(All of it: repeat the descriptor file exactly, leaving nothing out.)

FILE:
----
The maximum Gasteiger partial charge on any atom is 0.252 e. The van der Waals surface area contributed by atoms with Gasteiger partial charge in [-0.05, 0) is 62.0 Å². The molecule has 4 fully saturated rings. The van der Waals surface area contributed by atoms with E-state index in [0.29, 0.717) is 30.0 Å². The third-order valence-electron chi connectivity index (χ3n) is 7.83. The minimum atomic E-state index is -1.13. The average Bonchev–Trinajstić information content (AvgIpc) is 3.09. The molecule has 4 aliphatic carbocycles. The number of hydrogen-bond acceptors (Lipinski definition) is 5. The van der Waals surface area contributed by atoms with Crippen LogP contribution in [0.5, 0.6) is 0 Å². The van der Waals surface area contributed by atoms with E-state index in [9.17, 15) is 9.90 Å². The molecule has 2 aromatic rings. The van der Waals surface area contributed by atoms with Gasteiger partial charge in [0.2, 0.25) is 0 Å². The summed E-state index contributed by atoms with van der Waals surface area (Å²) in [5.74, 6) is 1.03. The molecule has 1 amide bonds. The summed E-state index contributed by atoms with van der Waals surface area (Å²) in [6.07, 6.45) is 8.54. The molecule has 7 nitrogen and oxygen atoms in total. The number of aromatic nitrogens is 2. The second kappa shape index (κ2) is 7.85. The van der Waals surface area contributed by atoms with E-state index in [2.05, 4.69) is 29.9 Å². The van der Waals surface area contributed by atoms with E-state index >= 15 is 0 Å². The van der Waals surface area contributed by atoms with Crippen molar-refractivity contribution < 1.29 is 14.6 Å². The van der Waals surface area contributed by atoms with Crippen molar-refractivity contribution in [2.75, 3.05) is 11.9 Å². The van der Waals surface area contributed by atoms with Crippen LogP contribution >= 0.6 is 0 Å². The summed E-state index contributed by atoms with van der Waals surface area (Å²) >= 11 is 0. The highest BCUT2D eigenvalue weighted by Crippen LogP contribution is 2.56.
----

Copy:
The maximum Gasteiger partial charge on any atom is 0.252 e. The van der Waals surface area contributed by atoms with Gasteiger partial charge in [-0.05, 0) is 62.0 Å². The molecule has 4 fully saturated rings. The van der Waals surface area contributed by atoms with E-state index in [0.29, 0.717) is 30.0 Å². The third-order valence-electron chi connectivity index (χ3n) is 7.83. The minimum atomic E-state index is -1.13. The average Bonchev–Trinajstić information content (AvgIpc) is 3.09. The molecule has 4 aliphatic carbocycles. The number of hydrogen-bond acceptors (Lipinski definition) is 5. The van der Waals surface area contributed by atoms with Crippen LogP contribution in [0.5, 0.6) is 0 Å². The van der Waals surface area contributed by atoms with E-state index in [9.17, 15) is 9.90 Å². The molecule has 2 aromatic rings. The van der Waals surface area contributed by atoms with Gasteiger partial charge in [0.2, 0.25) is 0 Å². The summed E-state index contributed by atoms with van der Waals surface area (Å²) in [5.74, 6) is 1.03. The molecule has 1 amide bonds. The summed E-state index contributed by atoms with van der Waals surface area (Å²) in [6.07, 6.45) is 8.54. The molecule has 7 nitrogen and oxygen atoms in total. The number of aromatic nitrogens is 2. The second kappa shape index (κ2) is 7.85. The van der Waals surface area contributed by atoms with E-state index in [2.05, 4.69) is 29.9 Å². The van der Waals surface area contributed by atoms with E-state index >= 15 is 0 Å². The van der Waals surface area contributed by atoms with Crippen molar-refractivity contribution < 1.29 is 14.6 Å². The van der Waals surface area contributed by atoms with Crippen molar-refractivity contribution in [2.75, 3.05) is 11.9 Å². The van der Waals surface area contributed by atoms with Crippen LogP contribution >= 0.6 is 0 Å². The summed E-state index contributed by atoms with van der Waals surface area (Å²) >= 11 is 0. The highest BCUT2D eigenvalue weighted by Crippen LogP contribution is 2.56.